This is very frustrating to those on the receiving end of this corporate political aggression, of course. Perhaps even more discouraging is the fact that everywhere they look, conservatives and Christians see relatives and neighbors continue to voluntarily pour their own money and resources into the firms that are avowed enemies of anyone skeptical of today's corporate ideological zeitgeist. No matter how hostile of condescending these firms and their leaders get, hundreds of millions of consumers of all ideological bents just keep slavishly logging in to Facebook and watching many hours of videos on YouTube.
What Can Be Done?
For those who keep losing to their ideological opponents in the marketplace, this raises a question: if a large number of consumers insist on supporting firms and CEOs who are openly hostile to a certain segment of the population, what can be done?
There are three possibilities:
Use the regime’s coercive power punitively against one’s ideological opponents.
Use regime power to strip opponents of any advantages they may enjoy in terms of monopoly power, regulatory favors, tax advantages, and political influence.
Deprive these ideological opponents of resources by successfully competing against them in the democracy of the marketplace.
The first option is the most attractive to the average American playing a short-sighted game. It's the usual political "solution": I see a problem, so let's pass new government regulations to "fix" things! In this case, we might envision laws designed to make social media companies be "fair." Of course, we've seen attempts at making media be "fair" before. Federal regulators spent much of the twentieth century regulating "fairness" in media. To see the success of that effort, we need only look at most TV news. Regulation fails again and again. Moreover, it only paves the way for larger amounts of bureaucratic control over the lives of ordinary Americans. When the other side again gains control of the regime, these regulatory powers are then used against those who naively thought the regulations would fix anything.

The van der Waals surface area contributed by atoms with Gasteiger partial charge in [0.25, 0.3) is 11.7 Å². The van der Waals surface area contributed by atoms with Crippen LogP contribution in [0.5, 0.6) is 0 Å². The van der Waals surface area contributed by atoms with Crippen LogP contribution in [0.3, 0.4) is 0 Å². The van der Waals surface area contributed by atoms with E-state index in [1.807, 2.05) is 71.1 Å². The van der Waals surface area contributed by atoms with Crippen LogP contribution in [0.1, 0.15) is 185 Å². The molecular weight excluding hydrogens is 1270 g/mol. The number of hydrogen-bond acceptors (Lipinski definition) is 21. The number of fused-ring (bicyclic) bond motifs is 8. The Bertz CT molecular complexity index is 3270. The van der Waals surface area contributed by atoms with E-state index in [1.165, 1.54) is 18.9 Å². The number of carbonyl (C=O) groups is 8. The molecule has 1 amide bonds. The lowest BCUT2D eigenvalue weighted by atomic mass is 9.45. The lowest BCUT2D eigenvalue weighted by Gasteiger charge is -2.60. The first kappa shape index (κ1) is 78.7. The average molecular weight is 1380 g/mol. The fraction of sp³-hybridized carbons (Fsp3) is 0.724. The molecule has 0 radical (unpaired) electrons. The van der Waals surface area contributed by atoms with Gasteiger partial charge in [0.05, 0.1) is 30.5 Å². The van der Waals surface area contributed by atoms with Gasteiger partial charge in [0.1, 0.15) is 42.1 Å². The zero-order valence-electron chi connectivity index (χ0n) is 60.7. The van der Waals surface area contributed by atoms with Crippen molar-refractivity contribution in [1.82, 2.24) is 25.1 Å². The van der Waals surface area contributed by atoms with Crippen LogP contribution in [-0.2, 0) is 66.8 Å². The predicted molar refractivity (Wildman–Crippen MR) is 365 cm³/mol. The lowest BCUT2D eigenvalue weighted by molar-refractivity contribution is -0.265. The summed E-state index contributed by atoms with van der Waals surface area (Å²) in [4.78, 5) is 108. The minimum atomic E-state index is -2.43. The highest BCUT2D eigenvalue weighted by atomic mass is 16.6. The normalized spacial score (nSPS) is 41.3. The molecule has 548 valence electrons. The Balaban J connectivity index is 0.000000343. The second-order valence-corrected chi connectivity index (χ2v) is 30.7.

The second option is more promising. It is always a good idea to seek out and destroy any regulations, statutes, or taxes that favor large firms over smaller firms and potential competitors. This means abolishing any tax "incentives" that can be accessed by large firms, but not by smaller firms. It means slashing the duration of patents and other forms of intellectual property. It means ending any special legal protections enjoyed by these firms—such as those in so-called Section 230.
But even with all those legal advantages and tricks removed, these firms may continue to be successful and influential firms for many years to come. So long as these firms enjoy the votes of consumers in the "consumers' democracy" the firms are likely to be profitable. The firms will consequently have access to immense amounts of resources, with which they can buy political influence and promote their own vision for American society.
Only when these firms face real competition from successful competitors—or when consumers change their buying habits in other ways—will the situation change. That's bound to happen eventually. But for those who fear the political clout of these corporate behemoths, it's imperative to speed up the process.